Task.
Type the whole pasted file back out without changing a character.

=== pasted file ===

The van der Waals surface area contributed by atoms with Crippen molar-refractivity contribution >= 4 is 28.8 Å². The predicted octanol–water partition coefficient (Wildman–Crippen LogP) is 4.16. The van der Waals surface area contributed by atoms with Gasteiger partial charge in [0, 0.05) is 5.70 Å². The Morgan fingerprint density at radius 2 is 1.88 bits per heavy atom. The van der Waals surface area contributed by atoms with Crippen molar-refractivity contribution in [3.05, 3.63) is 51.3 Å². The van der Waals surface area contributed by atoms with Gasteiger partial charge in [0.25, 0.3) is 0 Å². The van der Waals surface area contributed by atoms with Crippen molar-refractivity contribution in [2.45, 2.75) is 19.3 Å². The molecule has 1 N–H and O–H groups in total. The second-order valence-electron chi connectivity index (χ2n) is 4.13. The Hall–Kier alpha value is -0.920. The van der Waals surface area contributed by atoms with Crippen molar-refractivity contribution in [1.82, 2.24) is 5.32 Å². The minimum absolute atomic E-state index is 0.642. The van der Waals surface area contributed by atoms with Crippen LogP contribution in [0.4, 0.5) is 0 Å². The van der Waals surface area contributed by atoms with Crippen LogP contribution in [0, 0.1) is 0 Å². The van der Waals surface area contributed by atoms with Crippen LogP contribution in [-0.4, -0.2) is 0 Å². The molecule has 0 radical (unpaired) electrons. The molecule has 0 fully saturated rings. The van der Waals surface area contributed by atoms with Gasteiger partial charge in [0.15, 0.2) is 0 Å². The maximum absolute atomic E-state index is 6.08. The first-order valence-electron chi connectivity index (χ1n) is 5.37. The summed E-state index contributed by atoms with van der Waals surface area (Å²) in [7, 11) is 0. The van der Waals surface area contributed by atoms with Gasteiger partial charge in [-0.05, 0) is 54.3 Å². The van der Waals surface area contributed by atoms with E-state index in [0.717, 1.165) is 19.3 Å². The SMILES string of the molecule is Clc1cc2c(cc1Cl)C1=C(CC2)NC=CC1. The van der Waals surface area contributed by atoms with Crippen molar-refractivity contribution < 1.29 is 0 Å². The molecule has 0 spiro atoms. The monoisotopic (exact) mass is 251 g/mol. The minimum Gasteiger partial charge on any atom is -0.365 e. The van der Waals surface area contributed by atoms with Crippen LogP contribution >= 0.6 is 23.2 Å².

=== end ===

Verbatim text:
The van der Waals surface area contributed by atoms with Crippen molar-refractivity contribution >= 4 is 28.8 Å². The predicted octanol–water partition coefficient (Wildman–Crippen LogP) is 4.16. The van der Waals surface area contributed by atoms with Gasteiger partial charge in [0, 0.05) is 5.70 Å². The Morgan fingerprint density at radius 2 is 1.88 bits per heavy atom. The van der Waals surface area contributed by atoms with Crippen molar-refractivity contribution in [3.05, 3.63) is 51.3 Å². The van der Waals surface area contributed by atoms with Gasteiger partial charge in [0.25, 0.3) is 0 Å². The van der Waals surface area contributed by atoms with Crippen molar-refractivity contribution in [2.45, 2.75) is 19.3 Å². The molecule has 1 N–H and O–H groups in total. The second-order valence-electron chi connectivity index (χ2n) is 4.13. The Hall–Kier alpha value is -0.920. The van der Waals surface area contributed by atoms with Crippen molar-refractivity contribution in [1.82, 2.24) is 5.32 Å². The minimum absolute atomic E-state index is 0.642. The van der Waals surface area contributed by atoms with Crippen LogP contribution in [0.4, 0.5) is 0 Å². The van der Waals surface area contributed by atoms with Crippen LogP contribution in [0, 0.1) is 0 Å². The van der Waals surface area contributed by atoms with Crippen LogP contribution in [-0.4, -0.2) is 0 Å². The molecule has 0 radical (unpaired) electrons. The molecule has 0 fully saturated rings. The van der Waals surface area contributed by atoms with Gasteiger partial charge in [0.15, 0.2) is 0 Å². The maximum absolute atomic E-state index is 6.08. The first-order valence-electron chi connectivity index (χ1n) is 5.37. The summed E-state index contributed by atoms with van der Waals surface area (Å²) in [7, 11) is 0. The van der Waals surface area contributed by atoms with Gasteiger partial charge in [-0.05, 0) is 54.3 Å². The van der Waals surface area contributed by atoms with E-state index in [0.717, 1.165) is 19.3 Å². The SMILES string of the molecule is Clc1cc2c(cc1Cl)C1=C(CC2)NC=CC1. The van der Waals surface area contributed by atoms with Crippen molar-refractivity contribution < 1.29 is 0 Å². The molecule has 0 spiro atoms. The monoisotopic (exact) mass is 251 g/mol. The minimum Gasteiger partial charge on any atom is -0.365 e. The van der Waals surface area contributed by atoms with Crippen LogP contribution >= 0.6 is 23.2 Å².